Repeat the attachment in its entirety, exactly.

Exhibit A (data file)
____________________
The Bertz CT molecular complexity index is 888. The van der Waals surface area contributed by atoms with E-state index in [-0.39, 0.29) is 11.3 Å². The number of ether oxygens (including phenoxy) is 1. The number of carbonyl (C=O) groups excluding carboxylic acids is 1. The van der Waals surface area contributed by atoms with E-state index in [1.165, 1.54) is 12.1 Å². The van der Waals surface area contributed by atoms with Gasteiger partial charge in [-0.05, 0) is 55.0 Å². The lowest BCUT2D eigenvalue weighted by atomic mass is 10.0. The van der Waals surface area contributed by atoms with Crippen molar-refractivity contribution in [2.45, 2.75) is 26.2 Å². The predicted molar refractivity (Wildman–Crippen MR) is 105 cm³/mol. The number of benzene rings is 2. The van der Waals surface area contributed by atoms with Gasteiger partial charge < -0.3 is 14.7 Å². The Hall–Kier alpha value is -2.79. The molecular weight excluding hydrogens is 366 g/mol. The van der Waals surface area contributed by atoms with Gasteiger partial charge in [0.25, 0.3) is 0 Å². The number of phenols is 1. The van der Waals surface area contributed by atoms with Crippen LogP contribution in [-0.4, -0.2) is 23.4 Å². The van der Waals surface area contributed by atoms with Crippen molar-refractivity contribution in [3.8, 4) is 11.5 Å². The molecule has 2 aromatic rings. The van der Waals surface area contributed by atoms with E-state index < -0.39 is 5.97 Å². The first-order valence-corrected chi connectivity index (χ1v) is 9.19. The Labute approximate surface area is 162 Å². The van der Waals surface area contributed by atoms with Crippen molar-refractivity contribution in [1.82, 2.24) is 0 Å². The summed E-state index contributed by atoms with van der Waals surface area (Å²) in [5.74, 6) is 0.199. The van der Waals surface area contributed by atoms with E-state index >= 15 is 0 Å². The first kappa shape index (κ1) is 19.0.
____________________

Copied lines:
The Bertz CT molecular complexity index is 888. The van der Waals surface area contributed by atoms with E-state index in [-0.39, 0.29) is 11.3 Å². The number of ether oxygens (including phenoxy) is 1. The number of carbonyl (C=O) groups excluding carboxylic acids is 1. The van der Waals surface area contributed by atoms with E-state index in [1.165, 1.54) is 12.1 Å². The van der Waals surface area contributed by atoms with Gasteiger partial charge in [-0.05, 0) is 55.0 Å². The lowest BCUT2D eigenvalue weighted by atomic mass is 10.0. The van der Waals surface area contributed by atoms with Crippen molar-refractivity contribution in [2.45, 2.75) is 26.2 Å². The predicted molar refractivity (Wildman–Crippen MR) is 105 cm³/mol. The number of benzene rings is 2. The van der Waals surface area contributed by atoms with Gasteiger partial charge < -0.3 is 14.7 Å². The Hall–Kier alpha value is -2.79. The molecular weight excluding hydrogens is 366 g/mol. The van der Waals surface area contributed by atoms with Gasteiger partial charge in [0.25, 0.3) is 0 Å². The number of phenols is 1. The van der Waals surface area contributed by atoms with Crippen LogP contribution in [-0.4, -0.2) is 23.4 Å². The van der Waals surface area contributed by atoms with Crippen molar-refractivity contribution in [3.8, 4) is 11.5 Å². The molecule has 2 aromatic rings. The van der Waals surface area contributed by atoms with E-state index < -0.39 is 5.97 Å². The first-order valence-corrected chi connectivity index (χ1v) is 9.19. The Labute approximate surface area is 162 Å². The van der Waals surface area contributed by atoms with Crippen molar-refractivity contribution in [1.82, 2.24) is 0 Å². The summed E-state index contributed by atoms with van der Waals surface area (Å²) in [5.74, 6) is 0.199. The van der Waals surface area contributed by atoms with E-state index >= 15 is 0 Å². The first kappa shape index (κ1) is 19.0.